The International Monetary Fund (IMF) said it had become more apparent than ever that South Africa would encounter more economic turbulence in 2018, despite the global recovery recorded during the past year.
The IMF, which sent a delegation to South Africa this week, explained that the outlook had been “challenging” for 2017 and 2018.
The international body said the lack of critical reforms in South Africa had played a significant role in creating the current circumstances.
The IMF conclusions were made following visits to the South African Reserve Bank, State Owned Enterprises and local business.
“The implementation of some key reforms have stalled, and many state-owned enterprises, which are engines of growth, remain inefficient,” read a statement released by the IMF this week.
“An accelerated pace of implementing structural reforms could prompt a recovery in business and consumer confidence, which could improve economic growth,” continued the statement.
The jury is out on whether South Africa will implement those reforms though, as the country continues to grapple with political uncertainty. The governing African National Congress holds its 54th National Conference this December, which will represent a changing of the guard in the party.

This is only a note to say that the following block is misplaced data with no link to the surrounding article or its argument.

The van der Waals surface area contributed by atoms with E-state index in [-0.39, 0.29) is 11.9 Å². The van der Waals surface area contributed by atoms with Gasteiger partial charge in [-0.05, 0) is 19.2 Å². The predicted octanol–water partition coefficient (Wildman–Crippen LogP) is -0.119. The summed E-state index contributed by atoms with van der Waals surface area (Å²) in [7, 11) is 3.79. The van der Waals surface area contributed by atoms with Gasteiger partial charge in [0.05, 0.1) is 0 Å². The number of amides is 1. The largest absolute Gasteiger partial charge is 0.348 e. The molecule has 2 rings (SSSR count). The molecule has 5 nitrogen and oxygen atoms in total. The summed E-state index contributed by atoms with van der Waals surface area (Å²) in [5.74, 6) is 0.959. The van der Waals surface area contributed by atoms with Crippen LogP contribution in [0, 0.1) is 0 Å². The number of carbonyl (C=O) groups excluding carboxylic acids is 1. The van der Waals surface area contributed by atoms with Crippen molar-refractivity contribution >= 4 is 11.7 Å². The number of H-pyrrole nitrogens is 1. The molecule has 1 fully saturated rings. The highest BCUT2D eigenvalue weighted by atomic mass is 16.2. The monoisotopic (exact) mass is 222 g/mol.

The policy direction of the ANC could drift dramatically during this transition. More significantly, perhaps, the conference could spark a split in the organisation that will be impossible to repair. That could have significant ramifications for the ANC and the country.
“The IMF welcomed the role of the Presidential Fiscal Committee (PFC), which signals the political will to tackle long-standing reforms and remove obstacles to investment, which will unlock the economy’s growth potential,” said a hopeful IMF.
Despite what is otherwise a bleak outlook, there are also some encouraging signs for the IMF, based on what the South African government says that it is doing.
“The National Treasury appreciates the IMF’s findings and the urgency it places on the implementation of structural reforms to reignite growth. The messages signal to the difficult period ahead, where decisive actions to grow the economy and create the much needed jobs are required,” said Treasury this week.
“It is for this reason that government has, in recent days, been hard at work through the PFC to finalise measures to preserve fiscal discipline and debt sustainability, as well as measures to support growth. Details will be communicated at the appropriate time.”